The intraoral examination revealed that gingiva was bright fiery red, highly inflamed, including marginal, papillary, and attached gingiva extending from 13 to 23 in the maxillary arch and 33 to 43 in the mandibular arch [Figure 1]. The gingiva was edematous which showed profuse bleeding on slight or gentle probing and loss of stippling and contour was noticed. The gingiva on the posterior teeth was relatively less edematous for both upper and lower arches. Minimal plaque deposition was noticed around affected teeth in maxillary and mandibular anterior sextants. Orthopantomograph examination revealed minimal to no bone loss. Blood investigations included total leukocyte count, differential leukocyte count, hemoglobin, platelet count, blood glucose levels, blood coagulation test such as PT, aPTT, INR, IgE levels, IgG levels, and IgG subclass 4 levels. All were reported within normal limits. Urine examinations were within normal limits, showing no pathological changes. Blood estradiol and progesterone levels were within normal limits (luteal phase).
Figure 1: Arrow showing preoperative, bright fiery red, highly inflamed, edematous gingiva including marginal, papillary, and attached gingiva extending from 13 to 23 in the maxillary arch and 33 to 43 in the mandibular arch

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Based upon the history and clinical findings, the patient was provisionally diagnosed as a case of inflammatory gingival overgrowth. A biopsy was taken from the affected attached gingiva, i.e., 22 and 32 regions. The tissue sample was transported in 10% formalin for histopathological examination. The patient was recalled after 1 week, and healing of the biopsy site was checked.

Phase I therapy was carried out after ensuring the healing of the biopsy region. The patient was educated and motivated for maintaining proper oral hygiene. The patient was on maintenance.

Histopathological examination comprising of hematoxylin and eosin-stained sections under ×10 magnification showed stratified squamous lining epithelium exhibiting marked acanthosis with minimal keratinization along with anastomosing rete pegs. The subepithelial tissue was edematous and showed lymphomononuclear inflammatory infiltrate. Higher magnification (×40) of sections revealed predominant plasma cell infiltrate having the characteristic eccentrically placed nucleus [Figure 2]. Immunohistochemistry (IHC) with CD38 [Figure 3] and CD138 [Figure 4] was positive and plasma cells did not show any light chain restriction with immunohistochemical staining for kappa and lambda chains [Figure 5] and [Figure 6]. Sections did not show any abnormal or malignant cells. The patient was also investigated for IgG subclass 4, which came negative [Figure 7]. Based on the histopathological examination and IHC study, the final diagnosis of “PCG” was given [Figure 8].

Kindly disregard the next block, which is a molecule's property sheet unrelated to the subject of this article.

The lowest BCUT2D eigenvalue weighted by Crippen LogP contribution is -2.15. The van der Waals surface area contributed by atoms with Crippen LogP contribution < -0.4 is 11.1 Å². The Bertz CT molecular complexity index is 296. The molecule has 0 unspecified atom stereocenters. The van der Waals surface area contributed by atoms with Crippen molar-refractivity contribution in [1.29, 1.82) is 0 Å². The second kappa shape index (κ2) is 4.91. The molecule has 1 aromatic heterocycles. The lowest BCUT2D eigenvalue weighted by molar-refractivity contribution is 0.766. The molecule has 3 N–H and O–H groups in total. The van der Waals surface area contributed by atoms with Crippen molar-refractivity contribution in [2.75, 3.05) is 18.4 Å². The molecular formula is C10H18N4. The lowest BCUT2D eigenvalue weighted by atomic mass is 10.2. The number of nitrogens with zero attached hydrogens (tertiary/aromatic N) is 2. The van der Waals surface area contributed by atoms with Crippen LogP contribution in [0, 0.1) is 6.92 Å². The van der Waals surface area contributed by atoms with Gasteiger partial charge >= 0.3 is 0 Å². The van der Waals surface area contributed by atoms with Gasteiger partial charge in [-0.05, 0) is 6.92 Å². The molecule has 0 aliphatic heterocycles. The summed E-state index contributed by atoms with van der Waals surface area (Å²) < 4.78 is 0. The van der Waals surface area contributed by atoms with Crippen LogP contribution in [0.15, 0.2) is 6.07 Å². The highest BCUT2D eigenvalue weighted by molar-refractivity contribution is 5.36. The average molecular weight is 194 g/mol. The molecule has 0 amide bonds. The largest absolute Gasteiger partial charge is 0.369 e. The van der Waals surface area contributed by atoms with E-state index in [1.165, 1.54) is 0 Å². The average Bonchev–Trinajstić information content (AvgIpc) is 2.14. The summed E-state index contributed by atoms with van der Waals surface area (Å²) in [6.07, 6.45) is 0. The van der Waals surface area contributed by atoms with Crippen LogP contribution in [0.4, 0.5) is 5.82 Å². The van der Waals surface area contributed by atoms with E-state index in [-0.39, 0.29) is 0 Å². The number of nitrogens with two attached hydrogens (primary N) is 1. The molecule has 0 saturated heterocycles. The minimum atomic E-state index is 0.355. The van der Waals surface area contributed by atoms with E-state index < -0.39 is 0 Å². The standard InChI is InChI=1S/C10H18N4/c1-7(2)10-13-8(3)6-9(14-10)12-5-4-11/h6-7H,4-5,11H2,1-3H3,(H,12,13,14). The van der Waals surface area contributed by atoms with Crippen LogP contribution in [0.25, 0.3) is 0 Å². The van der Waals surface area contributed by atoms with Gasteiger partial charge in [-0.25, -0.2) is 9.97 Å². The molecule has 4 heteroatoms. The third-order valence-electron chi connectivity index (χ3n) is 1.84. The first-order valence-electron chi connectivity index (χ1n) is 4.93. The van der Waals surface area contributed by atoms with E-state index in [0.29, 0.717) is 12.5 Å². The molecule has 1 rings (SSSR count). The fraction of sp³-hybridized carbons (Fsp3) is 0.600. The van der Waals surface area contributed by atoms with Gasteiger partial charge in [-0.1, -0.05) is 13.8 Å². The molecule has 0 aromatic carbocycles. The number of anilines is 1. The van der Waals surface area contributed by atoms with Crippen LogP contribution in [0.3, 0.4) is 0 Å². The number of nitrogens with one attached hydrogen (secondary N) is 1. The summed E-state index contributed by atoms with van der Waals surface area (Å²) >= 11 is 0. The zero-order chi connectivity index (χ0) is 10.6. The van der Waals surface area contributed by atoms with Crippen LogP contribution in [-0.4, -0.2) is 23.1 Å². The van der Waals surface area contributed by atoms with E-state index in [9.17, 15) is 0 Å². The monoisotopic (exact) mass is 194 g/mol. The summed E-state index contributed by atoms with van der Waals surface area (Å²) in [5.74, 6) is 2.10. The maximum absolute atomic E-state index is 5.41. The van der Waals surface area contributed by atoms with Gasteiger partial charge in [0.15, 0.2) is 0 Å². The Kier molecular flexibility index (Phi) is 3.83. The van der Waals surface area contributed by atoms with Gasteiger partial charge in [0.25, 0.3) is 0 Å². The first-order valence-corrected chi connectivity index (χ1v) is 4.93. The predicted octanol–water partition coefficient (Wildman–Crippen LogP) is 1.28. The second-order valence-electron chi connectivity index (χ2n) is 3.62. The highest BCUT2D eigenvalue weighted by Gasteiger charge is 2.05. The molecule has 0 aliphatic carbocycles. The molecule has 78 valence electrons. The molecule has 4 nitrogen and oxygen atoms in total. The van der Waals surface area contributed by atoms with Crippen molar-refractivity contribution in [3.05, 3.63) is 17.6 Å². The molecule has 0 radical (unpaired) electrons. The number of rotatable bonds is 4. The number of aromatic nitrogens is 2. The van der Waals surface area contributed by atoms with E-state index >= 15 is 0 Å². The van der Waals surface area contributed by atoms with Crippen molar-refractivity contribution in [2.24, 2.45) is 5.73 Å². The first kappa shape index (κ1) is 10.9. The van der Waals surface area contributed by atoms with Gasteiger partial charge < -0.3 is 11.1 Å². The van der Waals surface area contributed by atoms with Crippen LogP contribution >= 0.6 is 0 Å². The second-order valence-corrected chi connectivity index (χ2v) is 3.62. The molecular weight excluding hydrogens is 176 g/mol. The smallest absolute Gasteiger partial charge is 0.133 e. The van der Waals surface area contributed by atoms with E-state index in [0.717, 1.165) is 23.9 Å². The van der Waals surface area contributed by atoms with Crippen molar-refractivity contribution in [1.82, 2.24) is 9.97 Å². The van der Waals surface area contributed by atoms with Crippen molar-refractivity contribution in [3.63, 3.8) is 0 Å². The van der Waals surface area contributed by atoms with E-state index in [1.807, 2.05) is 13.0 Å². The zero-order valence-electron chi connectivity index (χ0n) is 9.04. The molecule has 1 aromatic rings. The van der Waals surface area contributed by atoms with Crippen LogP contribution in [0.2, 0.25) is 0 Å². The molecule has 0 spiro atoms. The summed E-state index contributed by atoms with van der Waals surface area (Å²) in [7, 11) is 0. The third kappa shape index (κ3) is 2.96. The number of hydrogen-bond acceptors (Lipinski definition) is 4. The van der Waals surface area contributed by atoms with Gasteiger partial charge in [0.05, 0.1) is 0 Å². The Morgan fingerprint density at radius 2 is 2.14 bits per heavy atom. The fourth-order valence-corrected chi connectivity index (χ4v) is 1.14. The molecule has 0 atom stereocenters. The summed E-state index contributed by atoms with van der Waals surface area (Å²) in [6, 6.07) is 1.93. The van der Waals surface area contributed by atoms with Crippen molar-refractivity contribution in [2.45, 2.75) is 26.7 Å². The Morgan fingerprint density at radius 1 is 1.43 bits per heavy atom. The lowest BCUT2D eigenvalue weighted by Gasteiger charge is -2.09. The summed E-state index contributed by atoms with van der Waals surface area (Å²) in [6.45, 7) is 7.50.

Figure 2: Histopathological examination sections under ×40. Arrow showing predominant plasma cell infiltrates having the characteristic eccentrically placed nucleus

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Figure 3: Photomicrograph showing immunohistochemistry with CD38

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Figure 4: Photomicrograph showing immunohistochemistry with CD138

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Figure 5: Photomicrograph showing positive immunohistochemistry with CD38. Plasma cells do not show any light chain restriction with immunohistochemical staining for kappa and lambda chains

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Figure 6: Photomicrograph showing positive immunohistochemistry with CD138 and plasma cells do not show any light chain restriction with immunohistochemical staining for kappa and lambda chains

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Figure 7: Serum IgG immunoglobulin subclass 4 test – negative

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Figure 8: Final diagnosis based on histopathological examination and immunohistochemistry study – plasma cell gingivitis

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After the diagnosis was confirmed, the patient was advised to use the topical application of steroids (0.1% Triamcinolone acetonide – TESS®, thrice daily for 4 weeks and tapered gradually) and antihistaminic (tablet Levocetirizine 10 mg twice daily for 14 days). Clinically, there was an excellent resolution of inflammation. The patient was advised to maintain strict oral hygiene and was recalled for review for 2 years. At present, the patient is asymptomatic and on regular recalls [Figure 9].